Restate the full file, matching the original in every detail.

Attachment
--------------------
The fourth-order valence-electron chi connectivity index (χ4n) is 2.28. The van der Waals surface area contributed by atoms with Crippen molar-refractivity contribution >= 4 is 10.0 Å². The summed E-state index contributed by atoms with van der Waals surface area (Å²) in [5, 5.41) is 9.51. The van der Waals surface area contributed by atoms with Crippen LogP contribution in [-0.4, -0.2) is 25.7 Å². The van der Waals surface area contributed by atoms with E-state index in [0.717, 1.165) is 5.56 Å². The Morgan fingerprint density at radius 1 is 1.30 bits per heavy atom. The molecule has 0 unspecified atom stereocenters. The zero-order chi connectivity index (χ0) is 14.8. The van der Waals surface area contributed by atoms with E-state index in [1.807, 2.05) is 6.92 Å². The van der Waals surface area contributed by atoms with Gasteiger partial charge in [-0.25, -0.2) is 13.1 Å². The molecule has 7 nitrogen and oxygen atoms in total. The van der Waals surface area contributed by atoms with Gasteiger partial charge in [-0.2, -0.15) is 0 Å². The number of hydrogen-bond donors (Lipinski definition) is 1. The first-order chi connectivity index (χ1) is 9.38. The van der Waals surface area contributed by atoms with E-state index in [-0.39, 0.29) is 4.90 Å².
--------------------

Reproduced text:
The fourth-order valence-electron chi connectivity index (χ4n) is 2.28. The van der Waals surface area contributed by atoms with Crippen molar-refractivity contribution >= 4 is 10.0 Å². The summed E-state index contributed by atoms with van der Waals surface area (Å²) in [5, 5.41) is 9.51. The van der Waals surface area contributed by atoms with Crippen LogP contribution in [-0.4, -0.2) is 25.7 Å². The van der Waals surface area contributed by atoms with E-state index in [0.717, 1.165) is 5.56 Å². The Morgan fingerprint density at radius 1 is 1.30 bits per heavy atom. The molecule has 0 unspecified atom stereocenters. The zero-order chi connectivity index (χ0) is 14.8. The van der Waals surface area contributed by atoms with E-state index in [1.807, 2.05) is 6.92 Å². The van der Waals surface area contributed by atoms with Gasteiger partial charge in [-0.25, -0.2) is 13.1 Å². The molecule has 7 nitrogen and oxygen atoms in total. The van der Waals surface area contributed by atoms with Gasteiger partial charge in [-0.2, -0.15) is 0 Å². The number of hydrogen-bond donors (Lipinski definition) is 1. The first-order chi connectivity index (χ1) is 9.38. The van der Waals surface area contributed by atoms with E-state index in [-0.39, 0.29) is 4.90 Å².